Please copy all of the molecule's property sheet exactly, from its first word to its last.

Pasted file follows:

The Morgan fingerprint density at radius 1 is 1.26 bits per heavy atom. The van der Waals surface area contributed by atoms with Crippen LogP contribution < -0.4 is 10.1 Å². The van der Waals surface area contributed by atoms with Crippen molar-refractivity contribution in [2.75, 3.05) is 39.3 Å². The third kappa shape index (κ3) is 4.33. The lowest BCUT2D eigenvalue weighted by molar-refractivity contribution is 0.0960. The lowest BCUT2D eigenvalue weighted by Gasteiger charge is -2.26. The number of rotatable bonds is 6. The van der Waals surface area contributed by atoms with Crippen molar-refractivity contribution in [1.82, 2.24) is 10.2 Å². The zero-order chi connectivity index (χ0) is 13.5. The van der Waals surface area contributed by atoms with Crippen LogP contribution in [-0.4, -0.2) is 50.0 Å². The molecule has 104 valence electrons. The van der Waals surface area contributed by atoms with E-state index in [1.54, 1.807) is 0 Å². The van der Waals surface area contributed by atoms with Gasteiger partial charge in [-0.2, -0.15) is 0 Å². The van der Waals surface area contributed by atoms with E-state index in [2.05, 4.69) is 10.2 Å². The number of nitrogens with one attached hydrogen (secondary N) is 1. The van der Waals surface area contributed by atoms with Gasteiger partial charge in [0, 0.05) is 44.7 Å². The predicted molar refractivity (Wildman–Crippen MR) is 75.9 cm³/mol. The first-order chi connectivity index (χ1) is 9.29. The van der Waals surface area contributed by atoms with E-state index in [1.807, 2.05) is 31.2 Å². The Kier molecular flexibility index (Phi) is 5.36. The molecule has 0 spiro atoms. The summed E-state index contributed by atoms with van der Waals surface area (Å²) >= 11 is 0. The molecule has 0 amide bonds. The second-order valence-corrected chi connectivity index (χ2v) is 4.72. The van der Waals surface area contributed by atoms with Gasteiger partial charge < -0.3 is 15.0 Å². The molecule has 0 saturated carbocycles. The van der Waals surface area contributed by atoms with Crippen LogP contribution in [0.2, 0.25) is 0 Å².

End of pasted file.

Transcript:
The Morgan fingerprint density at radius 1 is 1.26 bits per heavy atom. The van der Waals surface area contributed by atoms with Crippen LogP contribution < -0.4 is 10.1 Å². The van der Waals surface area contributed by atoms with Crippen molar-refractivity contribution in [2.75, 3.05) is 39.3 Å². The third kappa shape index (κ3) is 4.33. The lowest BCUT2D eigenvalue weighted by molar-refractivity contribution is 0.0960. The lowest BCUT2D eigenvalue weighted by Gasteiger charge is -2.26. The number of rotatable bonds is 6. The van der Waals surface area contributed by atoms with Crippen molar-refractivity contribution in [1.82, 2.24) is 10.2 Å². The zero-order chi connectivity index (χ0) is 13.5. The van der Waals surface area contributed by atoms with Crippen LogP contribution in [-0.4, -0.2) is 50.0 Å². The molecule has 104 valence electrons. The van der Waals surface area contributed by atoms with E-state index in [1.54, 1.807) is 0 Å². The van der Waals surface area contributed by atoms with Gasteiger partial charge in [-0.2, -0.15) is 0 Å². The van der Waals surface area contributed by atoms with E-state index in [2.05, 4.69) is 10.2 Å². The number of nitrogens with one attached hydrogen (secondary N) is 1. The van der Waals surface area contributed by atoms with Gasteiger partial charge in [0, 0.05) is 44.7 Å². The predicted molar refractivity (Wildman–Crippen MR) is 75.9 cm³/mol. The first-order chi connectivity index (χ1) is 9.29. The van der Waals surface area contributed by atoms with E-state index in [1.807, 2.05) is 31.2 Å². The Kier molecular flexibility index (Phi) is 5.36. The molecule has 0 spiro atoms. The summed E-state index contributed by atoms with van der Waals surface area (Å²) >= 11 is 0. The molecule has 0 amide bonds. The second-order valence-corrected chi connectivity index (χ2v) is 4.72. The van der Waals surface area contributed by atoms with Gasteiger partial charge < -0.3 is 15.0 Å². The molecule has 0 saturated carbocycles. The van der Waals surface area contributed by atoms with Crippen LogP contribution in [0.2, 0.25) is 0 Å².